@Savino Yep, TecToy did all of the SEGA stuff in Brazil. From the Master System all the way too.....well, at least the Saturn. Not sure about the Dreamcast though

Zombie_Barioth

#32

Zombie_Barioth said:

I still prefer the original NES's design but those carts look so much better. You gotta wonder what went through their minds when they designed the NES though, and those huge cartridges.

I still wonder what things would be like if the NES kept the original Famicom's design.

StarDust4Ever

#33

StarDust4Ever said:

I have an aftermarket adapter that I use to play Famicom games on my NES Toaster system. And if you hate blinky screens, just disable the lockout on your toaster. Still, the AV Famicom is a thing of beauty!

Frapp

#34

Frapp said:

I got my Famicom in Saudi Arabia in early '84. It was a special unit made for Hong Kong and the Middle East and had av composite out and a UK plug. You needed a NTSC compatible tv too, but most expats seemed to have multi-region tvs at the time, probably because of all the different videotape standards in the 70s/80s.
The early Famicom games weren't that great. I loved the system and its graphics and sound were way beyond what my Spectrum was capable of, but the Spectrum was entering a golden age for software and I spent most of my time on that. It wasn't really until late 1985, when the big 3rd party publishers put games on the system and Nintendo released Super Mario Bros, that the Famicom started to show some of its potential.
Sold my Famicom, Disk and software library (over 400 games) to a friend a few years ago, as I was running out of storage space for all my gaming systems. Probably could have got a lot more on eBay, but was more concerned it went to a good home. Hope he cherished that stuff as much as I did.
Was very disappointed with the Super Nintendo when that came out and felt the gameplay hadn't advanced, but the games were just prettier and sounded nicer. N64 and especially GameCube were different kettles of fish. Nintendo have been on song again since then, apart from a couple of dips on Wii. Wii U is a great machine and deserves a lot of success. Not worried though, because panic mode NIntendo is often best Nintendo.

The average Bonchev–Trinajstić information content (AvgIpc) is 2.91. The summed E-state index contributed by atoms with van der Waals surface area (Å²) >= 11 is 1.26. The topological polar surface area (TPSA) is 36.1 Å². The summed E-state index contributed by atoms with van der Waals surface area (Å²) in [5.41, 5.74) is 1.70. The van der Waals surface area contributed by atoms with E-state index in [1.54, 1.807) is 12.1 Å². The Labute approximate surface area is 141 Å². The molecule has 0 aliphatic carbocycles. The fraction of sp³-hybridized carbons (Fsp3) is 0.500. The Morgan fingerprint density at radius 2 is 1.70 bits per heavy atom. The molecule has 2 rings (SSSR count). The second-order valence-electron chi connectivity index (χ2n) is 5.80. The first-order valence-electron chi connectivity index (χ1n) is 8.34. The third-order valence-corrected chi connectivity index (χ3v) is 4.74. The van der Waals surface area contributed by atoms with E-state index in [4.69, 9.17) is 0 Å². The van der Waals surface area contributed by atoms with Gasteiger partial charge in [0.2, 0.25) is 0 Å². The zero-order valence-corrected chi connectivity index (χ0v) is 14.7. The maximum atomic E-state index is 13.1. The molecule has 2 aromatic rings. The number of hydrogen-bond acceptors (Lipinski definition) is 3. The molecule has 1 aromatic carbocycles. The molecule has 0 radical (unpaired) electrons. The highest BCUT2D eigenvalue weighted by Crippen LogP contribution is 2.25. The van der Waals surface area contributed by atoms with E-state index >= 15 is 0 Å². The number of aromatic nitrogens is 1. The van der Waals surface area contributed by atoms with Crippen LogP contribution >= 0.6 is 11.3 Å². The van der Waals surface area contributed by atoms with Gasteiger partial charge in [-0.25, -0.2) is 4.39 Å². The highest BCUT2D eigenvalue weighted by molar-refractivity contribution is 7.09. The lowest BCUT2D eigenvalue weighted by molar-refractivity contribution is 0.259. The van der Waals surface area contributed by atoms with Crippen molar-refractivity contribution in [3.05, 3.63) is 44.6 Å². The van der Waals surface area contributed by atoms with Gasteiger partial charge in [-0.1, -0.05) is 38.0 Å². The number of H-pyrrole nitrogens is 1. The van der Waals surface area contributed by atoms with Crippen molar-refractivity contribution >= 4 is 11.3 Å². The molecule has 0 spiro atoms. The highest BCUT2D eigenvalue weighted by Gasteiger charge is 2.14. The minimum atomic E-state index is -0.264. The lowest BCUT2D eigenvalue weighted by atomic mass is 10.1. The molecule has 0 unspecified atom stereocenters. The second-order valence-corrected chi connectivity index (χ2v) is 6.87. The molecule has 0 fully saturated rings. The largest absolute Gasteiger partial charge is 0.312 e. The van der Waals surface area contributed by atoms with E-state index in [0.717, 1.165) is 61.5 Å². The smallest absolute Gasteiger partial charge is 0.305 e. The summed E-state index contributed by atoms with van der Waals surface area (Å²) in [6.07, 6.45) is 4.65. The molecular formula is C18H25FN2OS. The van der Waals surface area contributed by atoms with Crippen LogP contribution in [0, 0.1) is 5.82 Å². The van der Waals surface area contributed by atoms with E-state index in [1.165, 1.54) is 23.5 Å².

The originality of some of the Famicom's best games still shines and they influenced just about everything that followed. Best machine ever? Possibly. I wouldn't argue strongly against that.

Frapp

#35

Frapp said:

@Damo @Chunky_Droid I didn't even realise there was a PAL version of the NES 2! It certainly wasn't released in the UK, perhaps it's Australia only?

Yes, I wouldn't mind seeing a pic of that machine. I saw the NES 2 in a few import shops at the time, but I'm sure it was never officially released in Europe. Though, it's certainly possible a few were made for a specific market and perhaps modified before going on sale. Similar to what happened with the French NES, although that was a big release.

nomeacuerdo

#37

nomeacuerdo said:

It would be wise for nintendo to include classic mint consoles or remakes as prizes for Club Nintendo.

MeloMan

#38

MeloMan said:

I see Journey to Silius in the captions. As short as that game was, that was one of the more enjoyable NES games with an incredible soundtrack. I STILL have the first stage's music in my head.

mikeyman64

#39

mikeyman64 said:

I bought an NES 2 years ago and did the A/V mod to it. Works great, looks great, takes up less space. Excellent addition to any collection. I love the dogbone controllers too.

Moviefan2k4

#40

Moviefan2k4 said:

My mother got me the "NES 2" for Christmas in 1995, with the first "Zelda" and "Metroid" games. I later gave it to my sister when I got a Super NES in '97, and only God knows where that old revamp is today.

sleepinglion

#41

sleepinglion said:

Nice! I have an NES 2 modded to do AV out and it's a great little unit. I also had it modded for stereo which really just splits the mono signal in two. Great console, though, and it takes up very little space in a modern entertainment center.